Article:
If you are however Adding or Removing connections from the Ethernet list in the profile, then this will require the profile to be OFF as mentioned. Best practice for me up to this point has been to add 6 or 8 connections (6 if using FCoE on FlexFabric) even if you initially only need 2 or 4. They will show up in the OS anyway, so having them in the profile doesn’t hurt much.

    I saw someone having a performance issue. Hard to troubleshoot an old issue, but a customer I worked with recently was getting 9.3Gbps from a Blade through FlexFabric up to an N5K, over to a 6K FI and then down through the FEX into a Cisco blade just a few months ago. So performance should obviously not be a problem.

    FlexNIC Speed capping:
    As of right now, FlexNIC speeds defined in the profile are for transmit only. (Blade outbound). It didn’t make alot of sense to cap the inbound side if the packet was already successfully delivered to the VC module. Chances are you have a lot more downstream bandwidth (aggregate) than upstream basically.

    Hope some of that helps,
    Dan (HP PreSales Architect)

    PS: If you are still buying Flex-10 modules, you should switch to the newer Flex-10/10D. Faster ASIC, more ports, lower power usage and DCB support. List price is 3% higher than original Flex-10.

  32. Immanuel’s avatar


    I have a implementation to do.
    The customer has a BLc7000 Enclosure with Bays 1-8 populated with identical BL460c Gen8 Servers [They have FlexLOMs].
    Interconnect Bays 1 & 2 have VC-FlexFabric.
    There is only one Cisco 2960-S Catalyst Switch.
    Ports X5,S6 from each VC [total of 4 from bays 1&2] go to the same switch on their uplink ports. Ports X1,X2 from Bays 1 & 2 Go to a single SAN Switch. Customer wants to implement CentOS, as this is a non production (Test) environment.

    I do not understand why the customer has provided just one IP & SAN Switch. Anyways, this is the hardware that I have to implement. I guess because its a Test Enviroment.

    The customer has 16 VLANs.
    Specific VLANs are for Servers in Specific Bays.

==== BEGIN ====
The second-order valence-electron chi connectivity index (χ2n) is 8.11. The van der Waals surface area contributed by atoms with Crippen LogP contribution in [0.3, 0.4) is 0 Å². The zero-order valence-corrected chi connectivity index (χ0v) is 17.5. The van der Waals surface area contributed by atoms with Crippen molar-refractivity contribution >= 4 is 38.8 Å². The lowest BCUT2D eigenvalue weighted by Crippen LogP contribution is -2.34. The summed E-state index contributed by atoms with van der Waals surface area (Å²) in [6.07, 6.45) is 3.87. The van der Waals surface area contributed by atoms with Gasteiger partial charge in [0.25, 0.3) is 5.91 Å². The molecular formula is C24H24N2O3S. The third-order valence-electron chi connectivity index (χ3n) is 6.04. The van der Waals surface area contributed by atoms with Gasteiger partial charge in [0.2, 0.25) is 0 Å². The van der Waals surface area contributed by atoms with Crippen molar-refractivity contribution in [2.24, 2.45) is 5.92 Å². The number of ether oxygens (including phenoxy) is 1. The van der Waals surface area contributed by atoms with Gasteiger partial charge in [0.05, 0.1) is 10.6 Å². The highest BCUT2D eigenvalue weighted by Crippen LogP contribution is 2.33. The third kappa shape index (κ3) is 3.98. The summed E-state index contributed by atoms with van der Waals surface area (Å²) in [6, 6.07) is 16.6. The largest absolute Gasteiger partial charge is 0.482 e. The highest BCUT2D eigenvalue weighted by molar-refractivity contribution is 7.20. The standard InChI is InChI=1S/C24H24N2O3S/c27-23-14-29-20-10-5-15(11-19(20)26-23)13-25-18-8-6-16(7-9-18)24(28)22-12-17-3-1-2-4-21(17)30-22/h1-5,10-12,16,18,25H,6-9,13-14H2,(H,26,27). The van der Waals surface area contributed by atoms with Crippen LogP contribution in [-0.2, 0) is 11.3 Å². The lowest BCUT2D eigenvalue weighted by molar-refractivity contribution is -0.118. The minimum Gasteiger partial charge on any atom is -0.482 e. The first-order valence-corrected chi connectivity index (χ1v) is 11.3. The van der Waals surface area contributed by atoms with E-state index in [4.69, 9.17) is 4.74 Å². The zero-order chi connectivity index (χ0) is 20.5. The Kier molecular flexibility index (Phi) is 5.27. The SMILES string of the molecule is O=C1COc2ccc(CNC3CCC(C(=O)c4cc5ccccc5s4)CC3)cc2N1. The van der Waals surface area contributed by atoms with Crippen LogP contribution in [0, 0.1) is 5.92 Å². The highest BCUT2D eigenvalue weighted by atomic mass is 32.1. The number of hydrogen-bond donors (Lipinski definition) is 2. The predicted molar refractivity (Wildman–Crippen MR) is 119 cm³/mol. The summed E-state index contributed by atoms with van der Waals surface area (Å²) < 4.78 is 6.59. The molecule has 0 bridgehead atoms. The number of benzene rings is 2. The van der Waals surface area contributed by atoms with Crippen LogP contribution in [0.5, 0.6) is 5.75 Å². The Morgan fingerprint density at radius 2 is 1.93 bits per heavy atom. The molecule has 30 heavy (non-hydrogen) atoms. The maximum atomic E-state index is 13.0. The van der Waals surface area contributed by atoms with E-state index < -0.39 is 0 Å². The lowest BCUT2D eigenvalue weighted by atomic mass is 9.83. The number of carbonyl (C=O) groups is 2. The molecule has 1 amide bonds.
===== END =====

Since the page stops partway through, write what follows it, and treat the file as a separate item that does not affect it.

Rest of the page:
But certain VLANs need to be allowed on all Server Bays.
    These are :
    VLAN_100 for Management & Shared Services (DHCP, DNS, Nagios, NTP, SMTP).
    VLAN_250 for user Access.

    Customer wants a Load Balancing + Fault Tolerance.

    So I created Two Shared Uplinks (which includes all these 16 VLAN IDs) and asked the Cisco admin to do LAG (Link Aggregation Grouping) for the ports that connect to the same VC (X5,X6). Hence there are 2 LAGs. Thereby I see all 4 uplinks as Linked-Active.

    Cisco admin has done trunking for only VLAN 100.

    My issues are with Ethernet and not with the SAN.

    On the Server Profile, I assigned Multiple Networks (Selecting all VLAN).
    Two were created. I could not add more to may to Flex ports 1c,1d,2c,2d.

    The issue is that:
    a. I am not able to do inter-server communication.
    Does it require that for inter-server communication, we need to have the VLAN configured on the Switch?
    b. I was able to do inter-server communication when I created a Single simple vNET and added all 4 uplinks and assigned it to the Server Bays.
    c. Not all Flex ports 1a,2a, 1c,2c, 1d,2d are active. July ports 1a,2a are active.

    What is the best implementation?
    1.Shall I create a mix of vNET Tunnels & Shared Uplinks.
    i.e. 2 Shared Uplinks from Ports x5 on each VC-FlexFabric, each Uplink to have VLAN named as VLAN_-1 & VLAN_-2. There will be a total of 32 networks.
    & 2 vNET Tunnels on ports x6 on each VC-FlexFabric for inter-server communication and also for any other untagged VLAN Traffic?